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Lady Gaga finally entered an awards show without causing a stir about her outfit -- because we couldn't see what she had on. We couldn't see anything. The "controversial" pop diva -- notorious for some wild event outfits, including a dress made of raw meat at September's MTV Video Music Awards -- was carried along the Grammys red carpet inside a mostly opaque, greenish-white egg.

After the top-volume Aretha Franklin tribute opened the show, Gaga's egg was carried on stage, from which she began singing her new single, "Born This Way." Since its release on Friday, the song has been the subject of a blogging frenzy about its uncanny resemblance to Madonna's "Express Yourself." In her Grammys performance, wearing a subdued flowy dress of muted cream and yellow tones, the similarities were enhanced by choreography that mimicked the right-angle joints of the "Express Yourself" video as well as every forearm weave from "Vogue."

Before the egg hatched, Gaga had won two ("Bad Romance" picked up pop vocal performance and short-form music video) and lost two (dance album, pop collaboration with vocals) of her six nominations. Midway through the show, she won for pop vocal album ("The Fame Monster"). Her acceptance speech sold the same against-all-odds story Justin Bieber sells (who was actually telling these people they wouldn't succeed?) and thanked Whitney Houston: "When I wrote 'Born This Way,' I imagined she was singing it because I wasn't secure enough in myself."

Grammys open with decibel-busting Aretha Franklin tribute

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"Music's biggest night" opened with a larger-than-life production number: five throaty women singing a half dozen Aretha Franklin hits.

The Queen of Soul was hospitalized late last year for an undisclosed ailment -- she's denied it's cancer, but she hasn't been more specific -- and the Grammys paid tribute to the 18-time winner by booking Yolanda Adams, Christina Aguilera, Jennifer Hudson, Martina McBride, Florence Welch (from Florence and the Machine) to belt out a few of the legend's signature songs.

The brassy production number quickly devolved into a contest of "I can sing louder and sassier than you can!" with Aguilera winning handily. She finished "Natural Woman" with her trademark inflation of syllables ("You're the key to my peace of mi-i-i-i-i-i-i-ind!"), then tore into "Ain't No Way" with such power and precision everyone should forget her National Anthem goof at the Super Bowl. Hudson looked bored but sounded strong on "Respect," ending with a hand on a hip and an Everest-level run up the scale.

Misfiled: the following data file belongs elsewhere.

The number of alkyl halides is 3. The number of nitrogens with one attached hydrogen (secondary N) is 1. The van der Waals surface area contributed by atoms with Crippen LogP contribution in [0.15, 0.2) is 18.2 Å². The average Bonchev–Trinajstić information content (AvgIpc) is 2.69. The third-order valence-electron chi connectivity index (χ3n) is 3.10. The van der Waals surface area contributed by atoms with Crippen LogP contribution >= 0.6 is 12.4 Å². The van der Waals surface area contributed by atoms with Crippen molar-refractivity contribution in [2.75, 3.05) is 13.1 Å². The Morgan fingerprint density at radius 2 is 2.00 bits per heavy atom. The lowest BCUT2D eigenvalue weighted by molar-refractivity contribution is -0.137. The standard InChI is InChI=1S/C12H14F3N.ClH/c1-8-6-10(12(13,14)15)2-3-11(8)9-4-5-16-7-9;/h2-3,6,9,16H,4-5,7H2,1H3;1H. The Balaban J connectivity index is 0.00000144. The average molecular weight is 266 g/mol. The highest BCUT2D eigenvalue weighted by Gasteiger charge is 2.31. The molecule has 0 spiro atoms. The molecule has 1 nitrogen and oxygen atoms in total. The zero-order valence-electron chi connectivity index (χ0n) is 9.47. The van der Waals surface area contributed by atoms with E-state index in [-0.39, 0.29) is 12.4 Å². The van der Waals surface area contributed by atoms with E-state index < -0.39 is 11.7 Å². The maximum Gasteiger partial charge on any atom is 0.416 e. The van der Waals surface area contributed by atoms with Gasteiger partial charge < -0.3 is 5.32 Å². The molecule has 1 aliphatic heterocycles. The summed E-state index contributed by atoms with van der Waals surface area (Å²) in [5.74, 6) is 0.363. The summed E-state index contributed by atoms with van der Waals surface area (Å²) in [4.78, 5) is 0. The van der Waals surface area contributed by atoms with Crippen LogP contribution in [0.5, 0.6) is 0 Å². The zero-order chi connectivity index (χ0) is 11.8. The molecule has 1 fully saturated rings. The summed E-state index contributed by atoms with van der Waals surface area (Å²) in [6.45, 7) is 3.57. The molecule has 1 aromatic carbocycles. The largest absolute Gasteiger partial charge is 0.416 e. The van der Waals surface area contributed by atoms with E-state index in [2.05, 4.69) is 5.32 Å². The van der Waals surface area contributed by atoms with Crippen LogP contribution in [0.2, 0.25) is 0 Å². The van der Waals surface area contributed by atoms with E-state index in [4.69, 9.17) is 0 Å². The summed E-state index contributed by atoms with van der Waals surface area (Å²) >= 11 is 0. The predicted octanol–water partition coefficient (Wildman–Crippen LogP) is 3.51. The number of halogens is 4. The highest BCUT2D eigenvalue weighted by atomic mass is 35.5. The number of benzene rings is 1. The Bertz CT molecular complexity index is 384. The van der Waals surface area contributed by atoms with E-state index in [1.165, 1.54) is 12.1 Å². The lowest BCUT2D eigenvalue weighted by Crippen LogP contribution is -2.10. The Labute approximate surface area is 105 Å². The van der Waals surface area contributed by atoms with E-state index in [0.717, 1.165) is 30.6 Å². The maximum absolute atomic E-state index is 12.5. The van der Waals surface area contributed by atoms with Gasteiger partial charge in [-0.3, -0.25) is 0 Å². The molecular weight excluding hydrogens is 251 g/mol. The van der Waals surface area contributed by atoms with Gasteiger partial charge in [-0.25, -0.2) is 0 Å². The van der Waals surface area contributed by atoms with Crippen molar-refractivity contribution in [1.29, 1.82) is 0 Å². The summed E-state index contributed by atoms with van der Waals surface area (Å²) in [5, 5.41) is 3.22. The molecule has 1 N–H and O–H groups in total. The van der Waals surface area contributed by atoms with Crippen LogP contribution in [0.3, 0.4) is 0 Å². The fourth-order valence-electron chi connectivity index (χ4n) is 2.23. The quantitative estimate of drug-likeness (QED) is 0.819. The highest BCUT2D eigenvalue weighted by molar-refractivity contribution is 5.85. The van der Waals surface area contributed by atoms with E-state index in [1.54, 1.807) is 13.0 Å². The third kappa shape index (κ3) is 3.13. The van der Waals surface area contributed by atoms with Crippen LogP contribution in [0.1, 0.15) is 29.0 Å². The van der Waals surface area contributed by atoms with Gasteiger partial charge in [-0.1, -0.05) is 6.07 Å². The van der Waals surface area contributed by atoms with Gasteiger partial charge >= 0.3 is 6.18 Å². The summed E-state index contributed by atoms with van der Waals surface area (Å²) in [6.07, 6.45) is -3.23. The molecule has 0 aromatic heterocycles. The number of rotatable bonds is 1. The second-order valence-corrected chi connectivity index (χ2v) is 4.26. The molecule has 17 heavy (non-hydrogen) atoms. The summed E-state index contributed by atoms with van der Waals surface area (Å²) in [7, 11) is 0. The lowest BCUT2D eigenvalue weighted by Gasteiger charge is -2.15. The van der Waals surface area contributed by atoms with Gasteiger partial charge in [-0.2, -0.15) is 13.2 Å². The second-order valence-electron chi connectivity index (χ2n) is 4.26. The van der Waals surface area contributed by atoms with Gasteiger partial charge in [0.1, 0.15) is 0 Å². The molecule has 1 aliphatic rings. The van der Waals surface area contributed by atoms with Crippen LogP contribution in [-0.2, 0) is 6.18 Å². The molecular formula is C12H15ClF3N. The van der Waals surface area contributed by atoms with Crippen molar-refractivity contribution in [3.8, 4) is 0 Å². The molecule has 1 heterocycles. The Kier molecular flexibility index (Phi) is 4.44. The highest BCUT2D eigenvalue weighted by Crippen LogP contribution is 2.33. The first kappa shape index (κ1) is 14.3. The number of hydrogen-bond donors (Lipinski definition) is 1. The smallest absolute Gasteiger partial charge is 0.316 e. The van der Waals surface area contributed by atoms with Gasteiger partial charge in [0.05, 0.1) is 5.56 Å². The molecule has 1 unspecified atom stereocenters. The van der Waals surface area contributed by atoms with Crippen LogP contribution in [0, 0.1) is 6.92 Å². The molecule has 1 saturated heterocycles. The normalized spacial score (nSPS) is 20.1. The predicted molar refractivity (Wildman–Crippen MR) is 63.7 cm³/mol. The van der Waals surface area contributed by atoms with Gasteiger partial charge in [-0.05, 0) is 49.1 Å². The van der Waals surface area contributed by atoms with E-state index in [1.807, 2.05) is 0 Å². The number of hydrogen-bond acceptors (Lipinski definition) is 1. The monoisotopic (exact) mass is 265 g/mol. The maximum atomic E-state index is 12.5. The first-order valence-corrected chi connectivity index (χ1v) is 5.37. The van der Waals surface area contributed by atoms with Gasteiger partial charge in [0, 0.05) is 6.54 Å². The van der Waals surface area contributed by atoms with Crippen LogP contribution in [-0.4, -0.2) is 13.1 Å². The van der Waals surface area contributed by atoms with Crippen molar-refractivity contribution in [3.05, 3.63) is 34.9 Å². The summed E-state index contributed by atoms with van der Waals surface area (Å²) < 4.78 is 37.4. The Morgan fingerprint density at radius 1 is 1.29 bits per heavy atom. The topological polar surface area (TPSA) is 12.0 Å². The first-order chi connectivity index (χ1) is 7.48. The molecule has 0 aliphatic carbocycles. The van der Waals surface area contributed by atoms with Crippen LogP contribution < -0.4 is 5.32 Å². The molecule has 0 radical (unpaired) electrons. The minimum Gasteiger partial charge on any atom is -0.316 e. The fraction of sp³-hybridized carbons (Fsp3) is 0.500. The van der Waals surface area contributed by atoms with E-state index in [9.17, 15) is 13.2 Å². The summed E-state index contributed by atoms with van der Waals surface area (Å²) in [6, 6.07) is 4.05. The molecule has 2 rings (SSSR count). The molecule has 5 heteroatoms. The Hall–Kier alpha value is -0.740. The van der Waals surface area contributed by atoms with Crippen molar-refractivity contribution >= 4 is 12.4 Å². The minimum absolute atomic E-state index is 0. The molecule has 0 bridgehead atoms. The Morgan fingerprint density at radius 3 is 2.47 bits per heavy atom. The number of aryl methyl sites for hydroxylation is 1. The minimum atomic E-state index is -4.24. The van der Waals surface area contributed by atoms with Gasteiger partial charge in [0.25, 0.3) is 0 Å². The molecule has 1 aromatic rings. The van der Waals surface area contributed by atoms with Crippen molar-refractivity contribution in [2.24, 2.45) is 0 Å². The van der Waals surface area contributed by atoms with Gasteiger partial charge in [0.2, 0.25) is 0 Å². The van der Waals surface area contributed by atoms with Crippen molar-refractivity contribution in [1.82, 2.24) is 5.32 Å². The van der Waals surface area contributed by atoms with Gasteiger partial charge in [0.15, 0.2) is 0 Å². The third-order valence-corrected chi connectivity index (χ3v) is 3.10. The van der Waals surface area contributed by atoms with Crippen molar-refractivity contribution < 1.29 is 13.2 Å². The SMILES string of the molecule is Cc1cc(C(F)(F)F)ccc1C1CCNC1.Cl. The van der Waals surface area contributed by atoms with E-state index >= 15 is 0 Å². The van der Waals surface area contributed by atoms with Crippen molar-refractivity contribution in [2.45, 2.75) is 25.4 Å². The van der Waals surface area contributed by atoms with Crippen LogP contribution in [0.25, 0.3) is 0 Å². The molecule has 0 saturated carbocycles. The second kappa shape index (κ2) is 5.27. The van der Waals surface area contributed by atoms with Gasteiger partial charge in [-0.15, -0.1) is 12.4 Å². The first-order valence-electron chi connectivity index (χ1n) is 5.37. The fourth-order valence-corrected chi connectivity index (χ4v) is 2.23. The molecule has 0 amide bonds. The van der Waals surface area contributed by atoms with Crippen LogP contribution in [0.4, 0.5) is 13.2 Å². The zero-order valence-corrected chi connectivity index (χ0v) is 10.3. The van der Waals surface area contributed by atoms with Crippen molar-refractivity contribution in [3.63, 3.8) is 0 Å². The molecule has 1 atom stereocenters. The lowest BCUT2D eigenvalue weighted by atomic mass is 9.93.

grammyaretha.jpgAfter the performance, Franklin herself appeared in a video, looking shockingly thin but regal in a feathery white gown. (Last month, she told "Access Hollywood" that after the surgery she was "down to a rockin' [size] 16!") She thanked supporters for card and flowers "and most importantly your prayers during my time of hospitalization," promising to attend the Grammys in person next year.

Chicagoans rack up early wins, losses at Grammys

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Tonight's telecast of the Grammy Awards will feature a lot of performances but few actual award presentations. The bulk of the 109 prizes were handed out this evening. Among the artists who wouldn't have their Chicago residency contested, here's who got some gold:

Chicago's queen of soul, Mavis Staples, won best Americana album for "You Are Not Alone," her acclaimed collaboration with Wilco's Jeff Tweedy. "That was the shock of my life," Staples said as she accepted the award, overcome with emotion and receiving lengthy, loud applause. "This Grammy took along time coming. It was a long time, but it was worth the wait. You haven't seen the last with me. God is not through with me yet."

Robyn concert postponed to Monday

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The Robyn concert scheduled for tonight has been postponed due to the singer's illness, according to the show's promoter Jam Productions.

Robyn will perform instead this Monday. Time and venue remain the same: 7:30 p.m. at the Riviera Theatre.

Tickets for tonight will be honored on Monday. If you can't make it, refunds are available.

This summer's Taste of Chicago won't be silent, but it won't have any big-name headliners, either (if you can call the usual Taste acts "big-name"). In a move designed to settle the matter and get things rolling ahead of festival season, the city has decided to redesign Chicago's annual lakefront smorgasbord and its six other free festivals.